Vagisha Kaushik|Sep 15, 2021
DU colleges see low turnout on first day of practical classes for final year students
DU reopening news: The Delhi University started physical classes from today for undergraduate and postgraduate final-year students.
NEW DELHI: Delhi University colleges reported thin attendance on the first day of resumption of practical laboratory sessions for final-year undergraduate and postgraduate students on Wednesday. Principals and teachers said the low attendance might be due to a majority of outstation students still being unsure of coming back and may be watching how the COVID-19 situation turns out in the national capital.
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At Ramjas College, which has nearly 1,000 students across science streams in the final year, 20-25 students came to the institution but only seven went to the lab, said its principal Manoj Khanna. "The attendance was quite thin. Students are seeing each other and analysing whether their classmates are coming. There is a fear in the minds of parents. I think we will get to know the situation after Diwali," he said.
Abha Dev Habib, who teaches Physics at Miranda House, said that in a class of 80 final-year students in her department, 10 per cent had reported for practical class on the first day. They were excited to be back in college because they are getting to do the practical sessions in labs, she said.
"The second wave (COVID-19) had happened in April and May and parents might want the vaccination cycle to be completed. The seriousness in attending classes will come if the university will announce offline exams. Because of the postgraduate entrance exams and other such entrance exams, students are anyways not serious about the final year. Students are finding online exams easier since they have the option to choose between the offline and online mode," she said.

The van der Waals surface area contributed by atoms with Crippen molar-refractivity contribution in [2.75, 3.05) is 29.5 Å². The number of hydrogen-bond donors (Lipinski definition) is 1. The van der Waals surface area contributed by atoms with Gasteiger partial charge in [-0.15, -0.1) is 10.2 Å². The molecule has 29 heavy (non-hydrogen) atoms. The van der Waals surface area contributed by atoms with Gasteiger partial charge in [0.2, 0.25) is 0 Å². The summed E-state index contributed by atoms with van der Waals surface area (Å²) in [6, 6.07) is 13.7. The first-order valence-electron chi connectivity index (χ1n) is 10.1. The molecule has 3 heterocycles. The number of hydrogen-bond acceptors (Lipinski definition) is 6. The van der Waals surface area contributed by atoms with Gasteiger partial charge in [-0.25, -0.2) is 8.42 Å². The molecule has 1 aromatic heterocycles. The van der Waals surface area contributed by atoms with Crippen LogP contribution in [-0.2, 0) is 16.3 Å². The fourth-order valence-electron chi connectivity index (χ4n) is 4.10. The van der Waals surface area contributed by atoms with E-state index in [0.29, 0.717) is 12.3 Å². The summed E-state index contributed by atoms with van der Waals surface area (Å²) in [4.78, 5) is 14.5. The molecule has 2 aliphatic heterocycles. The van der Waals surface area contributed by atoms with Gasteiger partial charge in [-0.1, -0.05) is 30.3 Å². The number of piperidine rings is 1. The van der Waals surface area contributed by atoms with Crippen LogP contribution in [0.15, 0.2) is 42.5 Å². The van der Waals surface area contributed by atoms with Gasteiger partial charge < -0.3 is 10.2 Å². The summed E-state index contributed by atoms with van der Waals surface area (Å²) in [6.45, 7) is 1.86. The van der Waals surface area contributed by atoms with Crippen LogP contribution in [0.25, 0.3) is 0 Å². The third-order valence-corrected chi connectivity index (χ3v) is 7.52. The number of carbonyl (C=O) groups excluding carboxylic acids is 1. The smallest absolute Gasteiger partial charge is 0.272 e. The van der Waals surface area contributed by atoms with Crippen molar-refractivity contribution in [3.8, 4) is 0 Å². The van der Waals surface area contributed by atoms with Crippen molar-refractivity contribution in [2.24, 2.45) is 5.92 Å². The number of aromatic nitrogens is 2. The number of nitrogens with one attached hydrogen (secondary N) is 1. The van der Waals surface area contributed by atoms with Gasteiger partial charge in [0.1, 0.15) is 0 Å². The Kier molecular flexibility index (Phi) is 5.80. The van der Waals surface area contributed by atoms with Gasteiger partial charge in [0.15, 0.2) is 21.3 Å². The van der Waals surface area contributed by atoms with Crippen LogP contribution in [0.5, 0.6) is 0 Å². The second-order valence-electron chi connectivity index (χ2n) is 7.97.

The professor also said parents might send their children to colleges in October after the mid-semester break. Hem Chand Jain, principal of Deen Dayal Upadhyaya College, said out of 500 third-year science students, only 20 students came on the first day. "A majority of the students in science courses are from outside Delh and very few are from the national capital. I think students from outside Delhi will wait and watch the COVID-19 situation," he said.
Jain said they have also staggered the classes and given two days for every course. "We have 11 lab-based courses and two days have been given to each to conduct lab sessions on a rotational basis. That means one-third students would be called. So, the numbers are still okay," he said, adding that even in the pre-pandemic time, the first day would see low attendance.
Manoj Sinha, principal of Aryabhatta College and general secretary of Delhi University Principals' Association said colleges are not calling in many people and most of them are not coming. "Colleges are treading cautiously. In our college today, 10 psychology students came and 10 alumni came to donate some safety equipment for COVID-19. It was more of an introductory class today. Our computer science department is holding consultations with students and forming groups," he said.
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